Sunday, June 26, 2011


A famous episode of M*A*S*H has a young pilot talking about how wonderful the war is for him.  Roughly, as I remember it, he says,  "I fly around 45,000 feet, and it's so beautiful and peaceful up there; I drop my payload and head back to Japan, and my wife is there.  It's really great."  When Hawkeye gets him into the 4077's ER to help as an orderly, and he sees the destruction of human life (especially to a child) that bombs produce, he is deeply shaken.  And Hawkeye tells him (again, I am quoting roughly, from memory), "Look, you're a decent person; too decent to believe there's ever any such thing as a 'clean war.'"

This is a lesson we need to be reminded of, as human beings on this planet:  it is perilously easy for me to ignore nameless and faceless persons, to dismiss them by making them anonymous parts of a larger group that can be dismissed, or turning them into objects instead of brothers or sisters.  If I regard someone as "the enemy" or "a drunk" or "a gypsie" (especially in Rome) or "an illegal alien," then I am fully justified (in my mind) in ignoring or despising that person. 

Sometimes the kind of distancing we place between ourselves and others is inevitable (perhaps even necessary):  can I possibly encounter every single victim of, for example, the earthquake and tsumani in Japan, or the tornadoes in Alabama, or the flooding in North Dakota, and have true empathy with each one?  No, I cannot.  And so because of the problem of either being emotionally overwhelmed by the tragedy or the impossibility of the numbers involved, I detach.  I can turn the page of the newspaper or do another search on my computer and find something more pleasant, less problematic.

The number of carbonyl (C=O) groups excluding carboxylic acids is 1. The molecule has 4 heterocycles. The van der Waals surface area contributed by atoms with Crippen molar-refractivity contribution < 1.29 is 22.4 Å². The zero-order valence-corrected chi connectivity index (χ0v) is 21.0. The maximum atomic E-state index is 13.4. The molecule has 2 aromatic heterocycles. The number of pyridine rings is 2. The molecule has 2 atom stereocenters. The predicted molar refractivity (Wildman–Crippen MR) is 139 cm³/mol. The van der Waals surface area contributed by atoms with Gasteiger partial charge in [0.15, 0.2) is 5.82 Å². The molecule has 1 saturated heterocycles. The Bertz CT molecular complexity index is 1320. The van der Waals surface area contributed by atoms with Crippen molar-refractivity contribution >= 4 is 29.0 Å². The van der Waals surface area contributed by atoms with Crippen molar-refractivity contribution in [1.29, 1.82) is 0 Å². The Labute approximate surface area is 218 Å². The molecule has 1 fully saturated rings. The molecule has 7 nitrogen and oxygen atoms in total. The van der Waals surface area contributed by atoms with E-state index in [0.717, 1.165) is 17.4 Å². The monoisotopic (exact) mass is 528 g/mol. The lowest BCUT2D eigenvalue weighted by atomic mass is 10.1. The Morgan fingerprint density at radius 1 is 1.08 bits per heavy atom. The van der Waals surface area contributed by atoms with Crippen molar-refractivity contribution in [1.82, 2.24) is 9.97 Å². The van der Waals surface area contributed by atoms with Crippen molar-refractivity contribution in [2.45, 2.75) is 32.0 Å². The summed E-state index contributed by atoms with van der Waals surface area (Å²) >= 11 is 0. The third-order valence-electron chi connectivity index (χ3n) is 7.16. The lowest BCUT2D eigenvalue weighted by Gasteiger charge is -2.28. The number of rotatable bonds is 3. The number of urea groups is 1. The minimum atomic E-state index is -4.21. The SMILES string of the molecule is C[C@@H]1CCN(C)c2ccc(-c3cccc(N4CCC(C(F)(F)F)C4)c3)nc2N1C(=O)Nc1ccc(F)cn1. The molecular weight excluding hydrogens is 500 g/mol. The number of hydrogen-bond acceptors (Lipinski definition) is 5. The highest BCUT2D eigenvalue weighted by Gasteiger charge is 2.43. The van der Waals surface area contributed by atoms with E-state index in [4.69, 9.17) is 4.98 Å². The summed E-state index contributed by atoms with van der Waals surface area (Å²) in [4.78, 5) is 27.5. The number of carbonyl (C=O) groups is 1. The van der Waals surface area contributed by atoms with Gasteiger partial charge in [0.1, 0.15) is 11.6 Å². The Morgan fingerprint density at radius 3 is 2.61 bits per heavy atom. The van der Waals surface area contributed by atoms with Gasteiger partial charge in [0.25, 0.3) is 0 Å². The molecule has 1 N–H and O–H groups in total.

But perhaps I can encounter one person and have that relationship change my view of the grouping he or she is supposedly a member of.  This can happen, as the story link below suggests.  When it does, there is a break-through that can lead from hatred to regard, and even (perhaps) to reconciliation and peace...

It is very easy to hate and kill "the enemy."  It is much, much harder to hate or kill "Dan" or "Mohammed" once you have met him as a person.  As the motto of our Mobile Christian-Jewish Dialogue puts it, "Hands that reach will touch."

1 comment:

  1. A reversal of roles can be an unexpected adjustment. This depends on the adaptability of this human. Let's take a look at the quality of the life adjustment. For instance, a perennial caregiver loses the capability to plan a day's proceedings. This can result from an unexpected illness or accident. The loss of independence can last a few weeks or several months, or longer. What emotions are elicited! No more self-planned activities or surroundings. A severe cutback of physical movements is experienced.
    To regain a functioning body requires medical attention and therapeutic exercising. All movements totally relying on a less resilient body which tires too easily.
    Time for the "Great Resusitator" to work His miracle. But as prayers invoke a plea for rapid healing, unfortunately, this prayer works at His pace. He has other plans for this seeker. These plans involve the incumbent attitudes which have been dormant and now lash out with feelings of frustration and negativism. The "Great Resusitator" wants a conversion to acceptance of His will. And, therein, the struggle continues. And another aspect of empathy for the sufferings of humans becomes a goal.